In art and technology, it’s impossible to accurately say that one person invented a style or an invention. But if you had to choose one person and offered Chuck Berry as the “inventor of rock ‘n’ roll,” no reasonable person would dispute you.
In marking the death of Chuck Berry over this past weekend, music historian Alan Light offered an annotated list of fifteen essential compositions and recordings.
- “Maybellene” (1955)
- “Too Much Monkey Business” (1956)
- “Brown Eyed Handsome Man” (1956)
- “Roll Over Beethoven” (1956)
- “Havana Moon” (1956)
- “School Day” (1957)
- “Rock and Roll Music” (1957)
- “Johnny B. Goode” (1958)
- “Carol” (1958)
- “Memphis” (1959)
- “Back in the USA” (1959)
- “Let It Rock” (1960)
- “Come On” (1961)
- “Nadine” (1964)
- “Promised Land” (1964)
Aside from popularizing rock ‘n’ roll in the mid-1950s, Berry was undoubtedly what was called at the time a “race man,” someone who advocates for and promotes blacks. Light notes that the lyrics of “Johnny B. Goode” was originally about a “colored boy” who could “play the guitar like he’s ringing the bell,” but in order to appease white radio stations of the day, the lyric was changed to a “country boy.” Also, the song “Brown Eyed Handsome Man” was really about someone with brown skin, but again the racial atmosphere at the time would have marginalized Berry to the race record charts.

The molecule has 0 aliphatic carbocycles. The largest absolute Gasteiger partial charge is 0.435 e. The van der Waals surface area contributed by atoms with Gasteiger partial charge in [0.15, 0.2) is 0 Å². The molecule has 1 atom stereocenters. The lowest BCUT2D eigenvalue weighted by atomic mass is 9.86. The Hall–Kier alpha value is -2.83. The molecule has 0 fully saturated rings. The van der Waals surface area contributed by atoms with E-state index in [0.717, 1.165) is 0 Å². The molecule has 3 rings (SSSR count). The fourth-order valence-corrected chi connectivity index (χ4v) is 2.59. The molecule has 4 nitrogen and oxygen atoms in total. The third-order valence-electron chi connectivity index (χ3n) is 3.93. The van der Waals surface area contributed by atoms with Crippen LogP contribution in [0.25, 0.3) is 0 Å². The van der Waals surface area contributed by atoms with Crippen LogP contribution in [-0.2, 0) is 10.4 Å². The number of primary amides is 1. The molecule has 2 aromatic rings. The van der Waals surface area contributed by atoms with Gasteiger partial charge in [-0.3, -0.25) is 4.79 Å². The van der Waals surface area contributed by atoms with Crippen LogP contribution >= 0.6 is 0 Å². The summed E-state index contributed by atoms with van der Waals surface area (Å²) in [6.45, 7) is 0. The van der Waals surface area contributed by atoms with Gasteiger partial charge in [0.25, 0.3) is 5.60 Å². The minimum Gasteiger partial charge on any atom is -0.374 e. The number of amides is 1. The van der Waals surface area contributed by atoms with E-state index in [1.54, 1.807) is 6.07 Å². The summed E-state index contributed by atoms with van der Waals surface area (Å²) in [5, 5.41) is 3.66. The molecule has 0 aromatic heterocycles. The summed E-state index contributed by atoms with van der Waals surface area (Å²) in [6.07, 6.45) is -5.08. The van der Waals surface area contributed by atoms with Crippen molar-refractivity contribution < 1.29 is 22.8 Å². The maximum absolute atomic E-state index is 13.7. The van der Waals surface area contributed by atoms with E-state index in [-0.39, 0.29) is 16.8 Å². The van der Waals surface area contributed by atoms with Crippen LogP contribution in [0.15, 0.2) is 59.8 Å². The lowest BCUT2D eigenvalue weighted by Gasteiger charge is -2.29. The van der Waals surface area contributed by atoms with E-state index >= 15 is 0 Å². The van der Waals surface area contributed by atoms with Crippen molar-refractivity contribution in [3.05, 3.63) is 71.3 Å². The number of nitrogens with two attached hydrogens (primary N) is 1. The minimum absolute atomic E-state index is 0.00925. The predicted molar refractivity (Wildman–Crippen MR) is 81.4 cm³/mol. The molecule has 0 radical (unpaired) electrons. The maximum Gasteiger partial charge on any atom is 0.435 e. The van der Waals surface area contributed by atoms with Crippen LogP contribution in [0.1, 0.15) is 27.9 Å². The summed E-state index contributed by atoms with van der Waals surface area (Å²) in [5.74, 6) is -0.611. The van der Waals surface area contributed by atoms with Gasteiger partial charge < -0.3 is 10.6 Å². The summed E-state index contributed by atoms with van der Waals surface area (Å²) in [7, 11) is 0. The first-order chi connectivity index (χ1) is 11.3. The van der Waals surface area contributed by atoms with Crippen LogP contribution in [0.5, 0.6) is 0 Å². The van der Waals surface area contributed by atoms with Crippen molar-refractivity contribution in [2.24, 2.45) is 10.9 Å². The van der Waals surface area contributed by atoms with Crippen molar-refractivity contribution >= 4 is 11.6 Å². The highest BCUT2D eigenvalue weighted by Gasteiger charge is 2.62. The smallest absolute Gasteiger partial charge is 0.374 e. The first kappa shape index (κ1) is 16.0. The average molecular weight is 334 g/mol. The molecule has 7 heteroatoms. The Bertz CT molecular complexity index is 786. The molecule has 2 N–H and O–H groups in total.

Had he not changed those lyrics and countless others, he wouldn’t have been the crossover sensation he became. The world wouldn’t have known rock ‘n’ roll as it did in the 1950s and beyond.
Another interesting fact is that until this weekend, Chuck Berry, Fats Domino, and Little Richard—three early rock ‘n’ roll pioneers— were all still living. That’s incredible given that their contributions to popular culture started over sixty years ago. By comparison, two of the three pop music giants of the 1980s born in 1958—Madonna, Prince, and Michael Jackson—won’t make it to 60. Let’s hope Madonna makes it.
And today, Vera Lynn, the crooner who I know from singing “We’ll Meet Again,” the song that plays at the end of Stanley Kurbrick’s film Dr. Strangelove (1963), celebrated her 100th birthday.